Another aspect of the job is travel, particularly to World Cups, the World Championships and the Olympic Games. Serrano’s role shifts a little by the time the team arrives to compete.

“Once the athletes are preparing to compete, it is just that: preparing to compete. There is no more development,” he said. “The Olympics is an all-hands-on-deck mentality. Any capacity in which I can assist athletes, coaches or Team USA, I will be available to assist.”

It was at this time during the 2018 Olympics in South Korea when Serrano had one of the most memorable moments of his career. After helping an athlete warm up for the men’s luge event, he went on to take silver, the first medal in the event in the history of USA Luge.

“It was a big one. I sprinted down the mountain to get to the bottom to be a part of all this excitement,” he said. “It was quite the experience.”

Excitement over the luge is something Serrano never expected while growing up in Carlinville, Illinois. He knew he wanted to work with top athletes, and after completing his degree in exercise physiology from Truman in 2009, he went on to earn a master’s degree in sport physiology and performance from East Tennessee State University. He then worked his way up from a USOPC intern into his current position as lead strength and conditioning coach.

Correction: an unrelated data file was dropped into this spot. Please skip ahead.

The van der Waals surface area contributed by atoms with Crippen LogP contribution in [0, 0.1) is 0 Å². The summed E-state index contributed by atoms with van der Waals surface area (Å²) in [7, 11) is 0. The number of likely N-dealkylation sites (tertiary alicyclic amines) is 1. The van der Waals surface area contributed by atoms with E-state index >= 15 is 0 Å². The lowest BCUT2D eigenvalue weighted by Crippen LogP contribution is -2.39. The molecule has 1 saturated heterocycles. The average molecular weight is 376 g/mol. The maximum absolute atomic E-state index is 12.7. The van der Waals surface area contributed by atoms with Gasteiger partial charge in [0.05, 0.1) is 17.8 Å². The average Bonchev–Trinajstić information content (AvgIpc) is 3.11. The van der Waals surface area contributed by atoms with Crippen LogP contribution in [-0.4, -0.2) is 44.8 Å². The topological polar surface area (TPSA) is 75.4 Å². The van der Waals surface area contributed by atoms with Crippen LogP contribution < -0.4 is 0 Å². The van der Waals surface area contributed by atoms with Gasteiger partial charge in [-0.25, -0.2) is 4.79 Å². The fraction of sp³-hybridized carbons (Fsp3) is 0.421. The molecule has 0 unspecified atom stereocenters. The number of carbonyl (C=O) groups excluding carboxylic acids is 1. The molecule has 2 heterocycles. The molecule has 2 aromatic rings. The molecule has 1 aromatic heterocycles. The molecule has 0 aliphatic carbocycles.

“I grew up in the Midwest, so the winter sports were less popular since I was surrounded by corn fields, not mountains,” Serrano said. “It was not until I started working with the USOPC that I had a true understanding and appreciation of the Olympic movement.”

Serrano was surprised to learn fans in Europe tailgate at events like the biathlon just like Americans would for a football game. It is one of the many things he has come to respect about the Winter Games and its athletes.

“I never really realized these were sports that had a full competitive season each year, even in a non-Olympic year,” he said. “Olympic sports pose a unique atmosphere, different than other sports. The athletes do not just represent a team, but Team USA, and having the opportunity to provide support to athletes while striving to be the best in the world is a special one.”